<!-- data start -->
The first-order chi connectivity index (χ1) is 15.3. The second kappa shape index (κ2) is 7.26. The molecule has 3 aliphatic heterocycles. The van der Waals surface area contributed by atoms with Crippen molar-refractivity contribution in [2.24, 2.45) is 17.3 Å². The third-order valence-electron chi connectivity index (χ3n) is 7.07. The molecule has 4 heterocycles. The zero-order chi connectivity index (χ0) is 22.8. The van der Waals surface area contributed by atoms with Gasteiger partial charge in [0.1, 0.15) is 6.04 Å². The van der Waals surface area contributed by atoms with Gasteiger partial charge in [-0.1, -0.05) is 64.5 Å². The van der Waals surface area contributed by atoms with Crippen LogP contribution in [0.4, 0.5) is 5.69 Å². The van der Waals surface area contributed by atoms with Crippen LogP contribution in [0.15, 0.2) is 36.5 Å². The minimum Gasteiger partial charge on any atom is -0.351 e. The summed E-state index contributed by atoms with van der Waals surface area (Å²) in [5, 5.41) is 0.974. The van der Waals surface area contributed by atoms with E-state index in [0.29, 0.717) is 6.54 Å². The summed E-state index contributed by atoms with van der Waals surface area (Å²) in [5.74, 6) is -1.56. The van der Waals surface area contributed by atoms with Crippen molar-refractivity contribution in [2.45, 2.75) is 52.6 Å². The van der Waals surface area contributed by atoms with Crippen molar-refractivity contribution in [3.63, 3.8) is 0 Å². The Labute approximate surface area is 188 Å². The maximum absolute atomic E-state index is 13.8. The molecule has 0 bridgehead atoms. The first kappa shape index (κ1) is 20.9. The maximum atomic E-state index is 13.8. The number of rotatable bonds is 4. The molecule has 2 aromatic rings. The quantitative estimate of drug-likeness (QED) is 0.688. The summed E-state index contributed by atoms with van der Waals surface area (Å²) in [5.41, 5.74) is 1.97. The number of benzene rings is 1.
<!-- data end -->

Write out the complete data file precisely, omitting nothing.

The first-order chi connectivity index (χ1) is 15.3. The second kappa shape index (κ2) is 7.26. The molecule has 3 aliphatic heterocycles. The van der Waals surface area contributed by atoms with Crippen molar-refractivity contribution in [2.24, 2.45) is 17.3 Å². The third-order valence-electron chi connectivity index (χ3n) is 7.07. The molecule has 4 heterocycles. The zero-order chi connectivity index (χ0) is 22.8. The van der Waals surface area contributed by atoms with Gasteiger partial charge in [0.1, 0.15) is 6.04 Å². The van der Waals surface area contributed by atoms with Gasteiger partial charge in [-0.1, -0.05) is 64.5 Å². The van der Waals surface area contributed by atoms with Crippen LogP contribution in [0.4, 0.5) is 5.69 Å². The van der Waals surface area contributed by atoms with Crippen LogP contribution in [0.15, 0.2) is 36.5 Å². The minimum Gasteiger partial charge on any atom is -0.351 e. The summed E-state index contributed by atoms with van der Waals surface area (Å²) in [5, 5.41) is 0.974. The van der Waals surface area contributed by atoms with E-state index in [0.29, 0.717) is 6.54 Å². The summed E-state index contributed by atoms with van der Waals surface area (Å²) in [5.74, 6) is -1.56. The van der Waals surface area contributed by atoms with Crippen molar-refractivity contribution in [2.45, 2.75) is 52.6 Å². The van der Waals surface area contributed by atoms with Crippen molar-refractivity contribution in [3.63, 3.8) is 0 Å². The Labute approximate surface area is 188 Å². The maximum absolute atomic E-state index is 13.8. The molecule has 0 bridgehead atoms. The first kappa shape index (κ1) is 20.9. The maximum atomic E-state index is 13.8. The number of rotatable bonds is 4. The molecule has 2 aromatic rings. The quantitative estimate of drug-likeness (QED) is 0.688. The summed E-state index contributed by atoms with van der Waals surface area (Å²) in [5.41, 5.74) is 1.97. The number of benzene rings is 1.